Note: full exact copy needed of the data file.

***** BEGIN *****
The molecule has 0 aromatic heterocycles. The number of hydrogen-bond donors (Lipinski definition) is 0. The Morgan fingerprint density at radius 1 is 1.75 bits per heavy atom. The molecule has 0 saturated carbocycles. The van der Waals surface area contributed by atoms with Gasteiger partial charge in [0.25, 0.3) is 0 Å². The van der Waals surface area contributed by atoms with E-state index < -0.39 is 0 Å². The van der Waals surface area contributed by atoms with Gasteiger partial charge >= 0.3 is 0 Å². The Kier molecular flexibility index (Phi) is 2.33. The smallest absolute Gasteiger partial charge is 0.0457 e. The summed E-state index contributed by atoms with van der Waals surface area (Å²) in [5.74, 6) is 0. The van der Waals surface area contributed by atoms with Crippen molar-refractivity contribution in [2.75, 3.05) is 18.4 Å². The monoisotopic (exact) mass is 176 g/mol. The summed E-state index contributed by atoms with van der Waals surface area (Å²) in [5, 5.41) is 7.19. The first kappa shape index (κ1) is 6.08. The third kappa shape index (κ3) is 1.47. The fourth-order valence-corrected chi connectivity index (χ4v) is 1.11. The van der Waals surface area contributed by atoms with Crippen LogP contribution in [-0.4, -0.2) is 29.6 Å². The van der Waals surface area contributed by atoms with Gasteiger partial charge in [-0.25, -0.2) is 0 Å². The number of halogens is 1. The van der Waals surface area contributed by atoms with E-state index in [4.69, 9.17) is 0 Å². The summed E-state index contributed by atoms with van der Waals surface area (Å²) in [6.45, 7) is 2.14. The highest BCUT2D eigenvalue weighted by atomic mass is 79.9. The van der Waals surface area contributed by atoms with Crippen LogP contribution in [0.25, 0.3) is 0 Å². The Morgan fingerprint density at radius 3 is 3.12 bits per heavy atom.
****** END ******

The molecule has 0 aromatic heterocycles. The number of hydrogen-bond donors (Lipinski definition) is 0. The Morgan fingerprint density at radius 1 is 1.75 bits per heavy atom. The molecule has 0 saturated carbocycles. The van der Waals surface area contributed by atoms with Gasteiger partial charge in [0.25, 0.3) is 0 Å². The van der Waals surface area contributed by atoms with E-state index < -0.39 is 0 Å². The van der Waals surface area contributed by atoms with Gasteiger partial charge >= 0.3 is 0 Å². The Kier molecular flexibility index (Phi) is 2.33. The smallest absolute Gasteiger partial charge is 0.0457 e. The summed E-state index contributed by atoms with van der Waals surface area (Å²) in [5.74, 6) is 0. The van der Waals surface area contributed by atoms with Crippen molar-refractivity contribution in [2.75, 3.05) is 18.4 Å². The monoisotopic (exact) mass is 176 g/mol. The summed E-state index contributed by atoms with van der Waals surface area (Å²) in [5, 5.41) is 7.19. The first kappa shape index (κ1) is 6.08. The third kappa shape index (κ3) is 1.47. The fourth-order valence-corrected chi connectivity index (χ4v) is 1.11. The van der Waals surface area contributed by atoms with Crippen LogP contribution in [-0.4, -0.2) is 29.6 Å². The van der Waals surface area contributed by atoms with Gasteiger partial charge in [-0.25, -0.2) is 0 Å². The number of halogens is 1. The van der Waals surface area contributed by atoms with E-state index in [4.69, 9.17) is 0 Å². The summed E-state index contributed by atoms with van der Waals surface area (Å²) in [6.45, 7) is 2.14. The highest BCUT2D eigenvalue weighted by atomic mass is 79.9. The van der Waals surface area contributed by atoms with Crippen LogP contribution in [0.25, 0.3) is 0 Å². The Morgan fingerprint density at radius 3 is 3.12 bits per heavy atom.